Mr Snehal sent a product list and shade card, and after another follow-up email, received the response from Mr McFeely below:

As explained by Sean, our main reactive dyes are in liquid form for dispensing set-up, a lot of powder reactive dyes we use not the chemistry of Kiri e.g. Novacron, FN & Avitera, we use a lot more disperse dyes in powder form – do you supply disperse? I [do] not see disperse range on your website.

For interest could you send quotation CFR for the following products

Black B

Red RB

Black B was Kiri’s powder dye Kirazol Black B 150%. On DyStar’s case, it was competitive with its Remazol Black B 50%.

Mr Snehal replied on 4 May 2015, saying that Kiri was “focusing on Reactive dyes mostly” and giving prices for Kirazol Black B 150% and Kirazol Red RB 100%. The price for Kirazol Black B 150% was US$5.42 per kg.

There was no response from FOTL. On 30 June 2015. Mr Snehal followed up with “current price for your interested products”, the price for Kirazol Black B 150% being US$4.12 per kg. There was still no response from FOTL.

There was no further communication between Kiri and FOTL, and no business was ever done.

DyStar’s pricing

The narrative then turns to communications between FOTL and DyStar.

The FOTL account was managed by Mr Omar Orrego, the DyStar Vice President and Sales Manager in charge of Europe. His main point of contact with FOTL was Mr McFeely. He would speak to Mr McFeely on the phone two to four times a month, and meet him three to four times a year, to discuss FOTL’s dye needs and orders.

In early July 2015, Mr McFeely told Mr Orrego that Kiri was offering to supply “Black 5 powder” at prices lower than DyStar’s, and indicated that FOTL would consider moving its business to Kiri unless DyStar lowered its price. Black 5 powder was the base ingredient used to make Remazol Black B 50%. Mr Orrego did not know the Kiri prices or how different they were from DyStar’s, but he believed the difference was significant. The price difference also had to take into account the need to convert the power dyes into liquid dyes. Mr Orrego said that it was made clear to him that, unless DyStar was able to lower its present prices, FOTL “would evaluate moving its business to Kiri”. Mr Orrego took this indication very seriously given the significance of FOTL’s business to DyStar, and particularly the significance of FOTL’s purchases of Remazol Black B 50% – FOTL purchased 250 tonnes a year of that dye from DyStar.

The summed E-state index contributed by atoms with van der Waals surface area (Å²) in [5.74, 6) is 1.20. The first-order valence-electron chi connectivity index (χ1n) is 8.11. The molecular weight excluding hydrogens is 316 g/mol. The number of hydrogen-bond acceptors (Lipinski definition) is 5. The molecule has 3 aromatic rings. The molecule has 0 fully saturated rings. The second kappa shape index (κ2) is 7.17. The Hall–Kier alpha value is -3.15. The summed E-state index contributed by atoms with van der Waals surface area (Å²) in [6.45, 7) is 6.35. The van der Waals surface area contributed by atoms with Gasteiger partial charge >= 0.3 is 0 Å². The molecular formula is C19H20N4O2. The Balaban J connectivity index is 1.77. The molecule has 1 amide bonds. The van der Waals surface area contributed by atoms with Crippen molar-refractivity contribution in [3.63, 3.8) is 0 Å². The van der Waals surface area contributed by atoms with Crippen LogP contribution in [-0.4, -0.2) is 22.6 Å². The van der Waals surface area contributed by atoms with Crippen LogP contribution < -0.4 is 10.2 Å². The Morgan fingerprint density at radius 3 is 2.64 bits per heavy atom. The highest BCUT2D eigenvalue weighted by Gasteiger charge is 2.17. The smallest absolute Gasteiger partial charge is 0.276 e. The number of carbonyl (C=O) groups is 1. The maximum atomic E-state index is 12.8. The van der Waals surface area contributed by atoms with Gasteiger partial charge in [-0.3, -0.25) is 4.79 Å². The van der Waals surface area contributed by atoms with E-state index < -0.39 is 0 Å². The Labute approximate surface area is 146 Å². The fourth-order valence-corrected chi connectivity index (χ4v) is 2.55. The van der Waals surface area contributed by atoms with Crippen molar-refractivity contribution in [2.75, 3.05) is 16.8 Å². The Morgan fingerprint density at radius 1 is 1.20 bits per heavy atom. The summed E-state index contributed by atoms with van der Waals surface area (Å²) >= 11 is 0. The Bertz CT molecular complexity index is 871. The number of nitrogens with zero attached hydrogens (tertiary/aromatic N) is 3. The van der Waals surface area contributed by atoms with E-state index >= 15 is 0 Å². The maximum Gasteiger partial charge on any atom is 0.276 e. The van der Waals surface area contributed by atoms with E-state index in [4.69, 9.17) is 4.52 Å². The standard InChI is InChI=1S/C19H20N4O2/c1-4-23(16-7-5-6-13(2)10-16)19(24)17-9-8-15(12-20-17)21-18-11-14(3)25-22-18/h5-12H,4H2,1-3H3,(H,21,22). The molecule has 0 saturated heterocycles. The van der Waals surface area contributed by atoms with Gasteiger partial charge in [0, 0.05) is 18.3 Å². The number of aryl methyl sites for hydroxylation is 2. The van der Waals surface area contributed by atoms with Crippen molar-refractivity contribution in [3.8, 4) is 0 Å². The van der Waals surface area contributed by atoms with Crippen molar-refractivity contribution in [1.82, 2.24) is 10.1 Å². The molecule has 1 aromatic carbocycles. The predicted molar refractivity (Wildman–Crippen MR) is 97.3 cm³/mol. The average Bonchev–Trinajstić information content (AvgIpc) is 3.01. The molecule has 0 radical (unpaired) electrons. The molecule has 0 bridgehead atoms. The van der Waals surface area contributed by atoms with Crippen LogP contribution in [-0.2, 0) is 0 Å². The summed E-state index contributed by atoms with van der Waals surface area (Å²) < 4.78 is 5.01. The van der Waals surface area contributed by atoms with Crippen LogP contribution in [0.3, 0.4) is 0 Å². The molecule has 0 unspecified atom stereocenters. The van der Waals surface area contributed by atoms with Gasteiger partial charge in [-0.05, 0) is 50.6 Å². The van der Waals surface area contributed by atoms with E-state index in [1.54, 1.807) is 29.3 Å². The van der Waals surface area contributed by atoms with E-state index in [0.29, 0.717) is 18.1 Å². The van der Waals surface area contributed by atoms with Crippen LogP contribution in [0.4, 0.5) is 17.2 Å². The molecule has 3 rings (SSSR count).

In a 20 July 2015 email to Mr Orrego, Mr McFeely said that FOTL was “under pressure with costs” and had to ensure it got the best market prices; he said, “[t]he product is Kirazol Black B 150% prices are CFR, dilution option being researched to supply liquid”. Mr Orrego still did not know the competing price. Despite this, he said in an email dated 5 August 2015 that he would drop the price of Remazol Black B 50% for the next delivery and that the following delivery would have an “even better price”.

The price reduction was not immediate. Mr Orrego said that after July 2015 Mr McFeely “continued to inform [him] that they were still getting offers from Kiri for dyes that were in competition with Remazol Black B 50%”. On the evidence before us, this was not true, as Kiri’s last contact with FOTL was on 30 June 2015 (see [11] above). Mr McFeely conveyed the incorrect picture that Kiri was continuing to pursue FOTL’s business, for leverage in his negotiations with Mr Orrego to bring down the price of Remazol Black B 50%. On 20 August 2015, Mr McFeely emailed saying that FOTL was “under pressure on costs” and asked for the reduced price on Remazol Black B 50%. In a phone call, Mr McFeely said that Kiri’s offer was still being considered. Mr Orrego lowered the price for the August delivery from the previous price of €2.55 per kg to €2.35 per kg as a result.